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What Is the Difference: Viruses, Worms, Trojans, and Bots?

Contents

Introduction
Classes of Malicious Software
      Ransomware
      Viruses
      Worms
      Trojans
      Bots
Distribution Channels for Malware
Ten Best Practices for Combating Malware
Additional Terms
      Advanced Persistent Threats
      Adware
      Backdoor
      Bootkit
      Browser Hijacker
      Crimeware
      Denial of Service Attacks
      Executable File
      Exploit
      Instant Messaging
      Internet Relay Chat
      Keyloggers
      Malicious Crypto Miners
      Malicious Mobile Code
      Payload
      Point of Sale (POS) Malware
      Potentially Unwanted Programs or Applications
      Rootkit
      Social Engineering
      Spyware
      Web Crawlers
      Wipers
Additional Resources

Introduction

Viruses, worms, Trojans, and bots are all part of a class of software called "malware." Malware is short for "malicious software," also known as malicious code or "malcode." It is code or software that is specifically designed to damage, disrupt, steal, or in general inflict some other "bad" or illegitimate action on data, hosts, or networks.

There are many different classes of malware that have varying ways of infecting systems and propagating themselves. Malware can infect systems by being bundled with other programs or attached as macros to files. Others are installed by exploiting a known vulnerability in an operating system (OS), network device, or other software, such as a hole in a browser that only requires users to visit a website to infect their computers. The vast majority, however, are installed by some action from a user, such as clicking an email attachment or downloading a file from the Internet.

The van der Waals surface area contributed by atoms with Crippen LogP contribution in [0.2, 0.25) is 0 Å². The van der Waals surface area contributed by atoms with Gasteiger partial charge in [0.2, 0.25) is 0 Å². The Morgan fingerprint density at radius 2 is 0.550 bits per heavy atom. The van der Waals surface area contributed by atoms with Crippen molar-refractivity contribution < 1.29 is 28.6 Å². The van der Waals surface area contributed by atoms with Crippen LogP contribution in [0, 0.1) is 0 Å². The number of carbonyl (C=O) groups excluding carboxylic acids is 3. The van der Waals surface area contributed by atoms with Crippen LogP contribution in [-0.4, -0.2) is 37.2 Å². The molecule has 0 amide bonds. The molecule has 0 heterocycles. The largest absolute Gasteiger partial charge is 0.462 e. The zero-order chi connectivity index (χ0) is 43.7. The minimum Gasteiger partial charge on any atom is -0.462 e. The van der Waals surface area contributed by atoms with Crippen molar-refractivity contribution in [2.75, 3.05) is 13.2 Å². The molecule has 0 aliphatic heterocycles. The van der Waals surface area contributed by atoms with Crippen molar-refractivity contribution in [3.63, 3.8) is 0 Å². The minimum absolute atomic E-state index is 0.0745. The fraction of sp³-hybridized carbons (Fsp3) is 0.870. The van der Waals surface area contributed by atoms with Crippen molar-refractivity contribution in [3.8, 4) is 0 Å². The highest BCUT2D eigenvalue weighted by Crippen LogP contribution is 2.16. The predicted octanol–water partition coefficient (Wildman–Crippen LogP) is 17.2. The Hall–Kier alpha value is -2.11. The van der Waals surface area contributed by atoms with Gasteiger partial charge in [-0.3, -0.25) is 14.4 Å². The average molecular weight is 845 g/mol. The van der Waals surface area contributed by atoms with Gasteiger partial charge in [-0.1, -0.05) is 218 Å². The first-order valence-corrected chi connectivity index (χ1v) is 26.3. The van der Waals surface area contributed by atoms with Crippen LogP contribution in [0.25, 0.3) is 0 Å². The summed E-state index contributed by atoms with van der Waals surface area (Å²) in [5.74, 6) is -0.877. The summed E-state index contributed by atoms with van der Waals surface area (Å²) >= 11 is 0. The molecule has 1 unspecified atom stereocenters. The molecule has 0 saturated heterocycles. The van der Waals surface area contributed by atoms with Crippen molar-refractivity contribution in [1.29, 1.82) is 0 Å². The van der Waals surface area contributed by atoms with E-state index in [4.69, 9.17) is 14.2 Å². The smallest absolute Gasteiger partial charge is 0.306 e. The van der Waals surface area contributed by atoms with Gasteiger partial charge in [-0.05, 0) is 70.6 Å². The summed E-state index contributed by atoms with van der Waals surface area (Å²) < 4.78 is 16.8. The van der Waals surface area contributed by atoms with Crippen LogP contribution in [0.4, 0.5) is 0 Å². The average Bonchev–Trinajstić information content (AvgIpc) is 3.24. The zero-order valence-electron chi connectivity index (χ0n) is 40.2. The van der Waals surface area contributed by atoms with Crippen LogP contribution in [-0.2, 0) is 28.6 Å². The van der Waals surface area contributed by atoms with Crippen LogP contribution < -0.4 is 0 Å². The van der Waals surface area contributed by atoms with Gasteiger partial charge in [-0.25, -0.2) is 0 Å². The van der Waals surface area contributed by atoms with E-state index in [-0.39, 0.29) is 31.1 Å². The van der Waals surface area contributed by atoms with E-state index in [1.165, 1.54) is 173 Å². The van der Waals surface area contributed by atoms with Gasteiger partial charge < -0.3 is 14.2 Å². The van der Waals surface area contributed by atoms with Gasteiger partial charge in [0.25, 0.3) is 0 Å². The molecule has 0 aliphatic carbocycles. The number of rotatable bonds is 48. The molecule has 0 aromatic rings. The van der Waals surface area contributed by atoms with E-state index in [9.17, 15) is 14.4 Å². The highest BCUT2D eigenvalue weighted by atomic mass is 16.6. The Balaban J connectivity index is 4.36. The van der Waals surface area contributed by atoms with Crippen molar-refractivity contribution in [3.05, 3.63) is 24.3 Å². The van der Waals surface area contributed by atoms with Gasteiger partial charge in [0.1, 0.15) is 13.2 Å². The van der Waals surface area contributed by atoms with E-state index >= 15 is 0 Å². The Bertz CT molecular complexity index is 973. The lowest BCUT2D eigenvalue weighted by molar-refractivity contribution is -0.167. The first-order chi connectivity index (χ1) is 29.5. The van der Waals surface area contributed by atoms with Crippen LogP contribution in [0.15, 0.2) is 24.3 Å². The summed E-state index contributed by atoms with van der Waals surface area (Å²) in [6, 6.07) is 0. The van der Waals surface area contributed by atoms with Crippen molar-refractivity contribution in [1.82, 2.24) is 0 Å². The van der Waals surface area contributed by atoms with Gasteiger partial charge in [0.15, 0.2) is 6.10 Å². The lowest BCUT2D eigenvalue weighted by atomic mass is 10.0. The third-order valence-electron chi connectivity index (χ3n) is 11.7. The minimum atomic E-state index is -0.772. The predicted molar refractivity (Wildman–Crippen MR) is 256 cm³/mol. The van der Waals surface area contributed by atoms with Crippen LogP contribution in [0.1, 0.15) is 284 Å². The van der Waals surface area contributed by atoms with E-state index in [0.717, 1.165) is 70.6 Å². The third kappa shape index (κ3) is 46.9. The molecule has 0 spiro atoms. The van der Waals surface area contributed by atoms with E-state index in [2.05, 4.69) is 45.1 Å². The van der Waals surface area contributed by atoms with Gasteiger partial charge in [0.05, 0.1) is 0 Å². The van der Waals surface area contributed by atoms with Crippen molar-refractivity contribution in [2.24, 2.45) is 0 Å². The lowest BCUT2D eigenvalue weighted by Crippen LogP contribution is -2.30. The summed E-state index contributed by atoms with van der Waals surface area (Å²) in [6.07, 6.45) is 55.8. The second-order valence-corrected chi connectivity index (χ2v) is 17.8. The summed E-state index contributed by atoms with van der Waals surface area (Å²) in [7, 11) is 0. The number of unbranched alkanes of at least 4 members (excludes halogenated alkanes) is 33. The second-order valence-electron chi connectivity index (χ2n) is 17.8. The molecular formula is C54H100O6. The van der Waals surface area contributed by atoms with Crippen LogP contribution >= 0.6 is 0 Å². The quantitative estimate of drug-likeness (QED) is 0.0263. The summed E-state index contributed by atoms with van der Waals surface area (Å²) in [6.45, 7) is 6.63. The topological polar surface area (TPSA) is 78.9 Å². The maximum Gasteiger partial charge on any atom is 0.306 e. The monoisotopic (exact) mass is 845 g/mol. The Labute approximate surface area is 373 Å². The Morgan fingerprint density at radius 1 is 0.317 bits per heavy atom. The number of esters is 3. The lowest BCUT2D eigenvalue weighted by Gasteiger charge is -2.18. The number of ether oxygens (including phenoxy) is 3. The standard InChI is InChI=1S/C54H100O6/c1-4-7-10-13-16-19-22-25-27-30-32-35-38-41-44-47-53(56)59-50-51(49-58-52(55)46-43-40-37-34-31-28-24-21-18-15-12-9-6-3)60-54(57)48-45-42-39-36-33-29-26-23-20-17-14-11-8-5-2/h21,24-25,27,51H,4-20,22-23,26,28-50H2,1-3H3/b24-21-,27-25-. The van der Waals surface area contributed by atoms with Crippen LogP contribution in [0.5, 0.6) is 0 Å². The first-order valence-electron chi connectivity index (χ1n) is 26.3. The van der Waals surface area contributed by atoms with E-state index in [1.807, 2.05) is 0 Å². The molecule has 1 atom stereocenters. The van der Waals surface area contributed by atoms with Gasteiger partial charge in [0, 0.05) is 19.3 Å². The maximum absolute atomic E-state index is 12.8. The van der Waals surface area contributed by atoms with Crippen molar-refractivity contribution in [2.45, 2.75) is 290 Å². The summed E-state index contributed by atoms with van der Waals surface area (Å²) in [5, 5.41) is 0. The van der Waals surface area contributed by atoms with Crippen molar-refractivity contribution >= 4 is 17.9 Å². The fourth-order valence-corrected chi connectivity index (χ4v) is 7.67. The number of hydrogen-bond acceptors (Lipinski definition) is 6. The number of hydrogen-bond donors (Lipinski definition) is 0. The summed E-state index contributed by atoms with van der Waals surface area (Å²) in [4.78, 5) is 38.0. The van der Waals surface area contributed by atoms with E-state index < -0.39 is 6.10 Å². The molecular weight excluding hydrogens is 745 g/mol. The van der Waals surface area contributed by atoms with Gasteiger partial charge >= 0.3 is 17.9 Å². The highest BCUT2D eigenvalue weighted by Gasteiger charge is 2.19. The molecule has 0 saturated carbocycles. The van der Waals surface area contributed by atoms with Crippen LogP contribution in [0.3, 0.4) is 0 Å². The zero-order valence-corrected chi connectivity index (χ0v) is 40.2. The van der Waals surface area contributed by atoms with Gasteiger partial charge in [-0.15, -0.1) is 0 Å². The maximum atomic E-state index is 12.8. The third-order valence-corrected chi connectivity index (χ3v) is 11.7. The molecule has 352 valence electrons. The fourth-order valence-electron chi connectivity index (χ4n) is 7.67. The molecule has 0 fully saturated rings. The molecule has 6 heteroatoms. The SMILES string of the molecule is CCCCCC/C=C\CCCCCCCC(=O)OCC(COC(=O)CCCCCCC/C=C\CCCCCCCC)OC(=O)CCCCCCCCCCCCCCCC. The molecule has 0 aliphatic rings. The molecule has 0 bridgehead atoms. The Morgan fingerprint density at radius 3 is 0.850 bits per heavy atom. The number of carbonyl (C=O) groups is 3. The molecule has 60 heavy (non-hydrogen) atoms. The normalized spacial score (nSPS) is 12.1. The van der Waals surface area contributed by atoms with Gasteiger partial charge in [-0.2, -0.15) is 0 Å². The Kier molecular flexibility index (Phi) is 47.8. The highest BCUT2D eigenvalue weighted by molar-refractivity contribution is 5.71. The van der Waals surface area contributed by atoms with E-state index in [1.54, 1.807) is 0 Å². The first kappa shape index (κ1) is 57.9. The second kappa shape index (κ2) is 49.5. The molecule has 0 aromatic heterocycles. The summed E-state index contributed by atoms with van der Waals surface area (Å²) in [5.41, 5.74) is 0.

Some of the more commonly known types of malware are viruses, worms, Trojans, bots, ransomware, backdoors, spyware, and adware. Damage from malware varies from causing minor irritation (such as browser popup ads), to stealing confidential information or money, destroying data, and compromising and/or entirely disabling systems and networks.

In addition to damaging data and software residing on equipment, malware has evolved to target the physical hardware of those systems. Malware should also not be confused with defective software, which is intended for legitimate purposes but contains errors or "bugs."

Classes of Malicious Software

Two of the most common types of malware are viruses and worms. These types of programs are able to self-replicate and can spread copies of themselves, which might even be modified copies. To be classified as a virus or worm, malware must have the ability to propagate. The difference is that a worm operates more or less independently of other files, whereas a virus depends on a host program to spread itself. These and other classes of malicious software are described below.

Ransomware

Ransomware is a type of malicious software that threatens to publish the victim's data or perpetually block access to it unless a ransom is paid. While some simple ransomware may lock the system in a way that is not difficult for a knowledgeable person to reverse, more advanced malware uses a technique called cryptoviral extortion, which encrypts the victim's files, making them inaccessible, and demands a ransom payment to decrypt them.

Viruses